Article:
Adobe: Flash for Mac Is Getting Better–Really!

Published on February 8, 2010
by John Paczkowski

“We are ready to enable Flash in the browser on [the iPhone and iPad] if and when Apple chooses to allow that for its users, but to date we have not had the required cooperation from Apple to make this happen.”

Adobe CTO Kevin Lynch

Apple’s refusal to support Flash on the iPhone–and soon the iPad as well–might not be a death knell for Flash, but it will surely hasten its decline, if Adobe isn’t careful.

Certainly, the fact that the iPhone’s lack of Flash hasn’t really hurt it suggests that Flash may not be quite as important for the Web as Adobe (ADBE) would like us all to think. And now, with some new video players ably demonstrating the promise of HTML5–like this one–the company is clearly worried about Apple’s (AAPL) unflagging exclusion of Flash and CEO Steve Jobs’s recent, and quite vicious, dismissal of it.

So much so that Adobe is publicly promising to improve Flash’s performance on Mac systems. In comments appended to a blog post about the iPad’s lack of Flash support, Adobe CTO Kevin Lynch said his company is working to improve Flash performance on the Mac.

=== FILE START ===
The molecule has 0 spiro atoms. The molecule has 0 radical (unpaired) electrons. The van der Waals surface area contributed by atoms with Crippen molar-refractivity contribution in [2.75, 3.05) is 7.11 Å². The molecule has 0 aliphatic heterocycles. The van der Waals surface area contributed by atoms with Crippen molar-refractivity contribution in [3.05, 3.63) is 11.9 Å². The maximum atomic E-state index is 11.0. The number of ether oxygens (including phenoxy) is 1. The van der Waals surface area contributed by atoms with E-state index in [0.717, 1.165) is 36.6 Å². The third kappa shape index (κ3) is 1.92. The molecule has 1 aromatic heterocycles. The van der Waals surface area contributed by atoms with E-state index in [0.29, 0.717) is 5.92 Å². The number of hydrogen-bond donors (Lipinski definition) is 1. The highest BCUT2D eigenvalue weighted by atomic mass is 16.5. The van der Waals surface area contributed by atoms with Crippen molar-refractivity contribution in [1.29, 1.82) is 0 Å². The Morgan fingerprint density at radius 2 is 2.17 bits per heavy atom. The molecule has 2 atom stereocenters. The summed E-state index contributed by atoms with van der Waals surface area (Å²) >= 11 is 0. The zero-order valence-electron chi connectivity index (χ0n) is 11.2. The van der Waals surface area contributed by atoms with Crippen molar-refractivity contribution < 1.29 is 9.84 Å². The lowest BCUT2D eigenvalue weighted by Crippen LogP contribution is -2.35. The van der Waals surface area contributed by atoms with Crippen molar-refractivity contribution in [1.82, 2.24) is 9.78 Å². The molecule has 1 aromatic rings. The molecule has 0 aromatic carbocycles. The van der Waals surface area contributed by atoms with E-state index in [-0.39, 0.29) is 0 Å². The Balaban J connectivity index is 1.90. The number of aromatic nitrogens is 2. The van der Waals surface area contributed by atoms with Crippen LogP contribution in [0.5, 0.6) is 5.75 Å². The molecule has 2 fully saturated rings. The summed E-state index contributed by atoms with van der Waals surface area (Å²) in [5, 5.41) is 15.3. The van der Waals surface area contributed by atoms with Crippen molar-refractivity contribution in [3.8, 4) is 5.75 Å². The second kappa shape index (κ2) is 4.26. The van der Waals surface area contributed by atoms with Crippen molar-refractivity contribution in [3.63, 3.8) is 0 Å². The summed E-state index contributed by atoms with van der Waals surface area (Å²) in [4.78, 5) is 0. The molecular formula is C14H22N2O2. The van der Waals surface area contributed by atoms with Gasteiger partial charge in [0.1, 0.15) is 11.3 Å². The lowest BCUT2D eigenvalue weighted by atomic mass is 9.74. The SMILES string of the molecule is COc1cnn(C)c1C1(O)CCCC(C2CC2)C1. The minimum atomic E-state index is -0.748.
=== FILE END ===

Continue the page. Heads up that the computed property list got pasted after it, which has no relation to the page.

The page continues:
“Flash Player on Windows has historically been faster than the Mac, and it is for the most part the same code running in Flash for each operating system,” he wrote. “We have and continue to invest significant effort to make Mac OS optimizations to close this gap, and Apple has been helpful in working with us on this.”

Elaborating, Lynch catalogs progress to date. “Vector graphics rendering in Flash Player 10 now runs almost exactly the same in terms of CPU usage across Mac and Windows, which is due to this work. In Flash Player 10.1 we are moving to CoreAnimation, which will further reduce CPU usage and we believe will get us to the point where Mac will be faster than Windows for graphics rendering….With Flash Player 10.1, we are optimizing video rendering further on the Mac and expect to reduce CPU usage by half, bringing Mac and Windows closer to parity for video.”

Welcome news. But enough to prompt Apple to suddenly reverse course and begin supporting Flash on its mobile devices? That seems unlikely. Apple’s repudiation of Flash on the iPhone and iPad seems–to me, anyway–quite a bit like its repudiation of floppy drives in the first iMacs. It’s a move that inevitably generates great controversy and criticism, but ultimately proves to be ahead of its time.

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